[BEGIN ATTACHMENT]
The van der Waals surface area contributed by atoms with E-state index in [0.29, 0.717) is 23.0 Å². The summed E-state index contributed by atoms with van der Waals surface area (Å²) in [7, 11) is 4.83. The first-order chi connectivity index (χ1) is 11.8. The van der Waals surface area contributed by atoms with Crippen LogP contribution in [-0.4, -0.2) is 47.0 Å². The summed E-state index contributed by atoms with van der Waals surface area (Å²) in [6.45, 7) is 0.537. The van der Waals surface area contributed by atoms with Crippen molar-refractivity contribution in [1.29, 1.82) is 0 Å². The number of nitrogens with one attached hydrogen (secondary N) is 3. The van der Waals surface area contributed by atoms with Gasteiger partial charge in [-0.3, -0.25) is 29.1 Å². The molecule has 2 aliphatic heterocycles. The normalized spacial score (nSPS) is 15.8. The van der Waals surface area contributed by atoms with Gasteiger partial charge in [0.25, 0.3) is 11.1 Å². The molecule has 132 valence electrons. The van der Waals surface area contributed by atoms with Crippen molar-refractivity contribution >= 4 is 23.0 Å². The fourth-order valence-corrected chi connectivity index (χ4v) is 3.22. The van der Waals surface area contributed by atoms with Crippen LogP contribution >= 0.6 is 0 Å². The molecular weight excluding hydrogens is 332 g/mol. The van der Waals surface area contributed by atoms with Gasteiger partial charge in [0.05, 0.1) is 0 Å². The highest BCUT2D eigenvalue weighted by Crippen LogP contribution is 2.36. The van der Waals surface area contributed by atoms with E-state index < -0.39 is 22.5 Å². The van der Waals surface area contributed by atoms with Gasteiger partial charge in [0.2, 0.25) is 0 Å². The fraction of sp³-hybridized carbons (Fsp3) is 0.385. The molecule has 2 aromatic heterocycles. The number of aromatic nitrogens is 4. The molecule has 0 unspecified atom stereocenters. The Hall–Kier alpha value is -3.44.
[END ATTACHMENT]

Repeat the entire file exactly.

The van der Waals surface area contributed by atoms with E-state index in [0.29, 0.717) is 23.0 Å². The summed E-state index contributed by atoms with van der Waals surface area (Å²) in [7, 11) is 4.83. The first-order chi connectivity index (χ1) is 11.8. The van der Waals surface area contributed by atoms with Crippen LogP contribution in [-0.4, -0.2) is 47.0 Å². The summed E-state index contributed by atoms with van der Waals surface area (Å²) in [6.45, 7) is 0.537. The van der Waals surface area contributed by atoms with Crippen molar-refractivity contribution in [1.29, 1.82) is 0 Å². The number of nitrogens with one attached hydrogen (secondary N) is 3. The van der Waals surface area contributed by atoms with Gasteiger partial charge in [-0.3, -0.25) is 29.1 Å². The molecule has 2 aliphatic heterocycles. The normalized spacial score (nSPS) is 15.8. The van der Waals surface area contributed by atoms with Gasteiger partial charge in [0.25, 0.3) is 11.1 Å². The molecule has 132 valence electrons. The van der Waals surface area contributed by atoms with Crippen molar-refractivity contribution >= 4 is 23.0 Å². The fourth-order valence-corrected chi connectivity index (χ4v) is 3.22. The van der Waals surface area contributed by atoms with Crippen LogP contribution >= 0.6 is 0 Å². The molecular weight excluding hydrogens is 332 g/mol. The van der Waals surface area contributed by atoms with Gasteiger partial charge in [0.05, 0.1) is 0 Å². The highest BCUT2D eigenvalue weighted by Crippen LogP contribution is 2.36. The van der Waals surface area contributed by atoms with E-state index < -0.39 is 22.5 Å². The van der Waals surface area contributed by atoms with Gasteiger partial charge in [0.2, 0.25) is 0 Å². The fraction of sp³-hybridized carbons (Fsp3) is 0.385. The molecule has 2 aromatic heterocycles. The number of aromatic nitrogens is 4. The molecule has 0 unspecified atom stereocenters. The Hall–Kier alpha value is -3.44.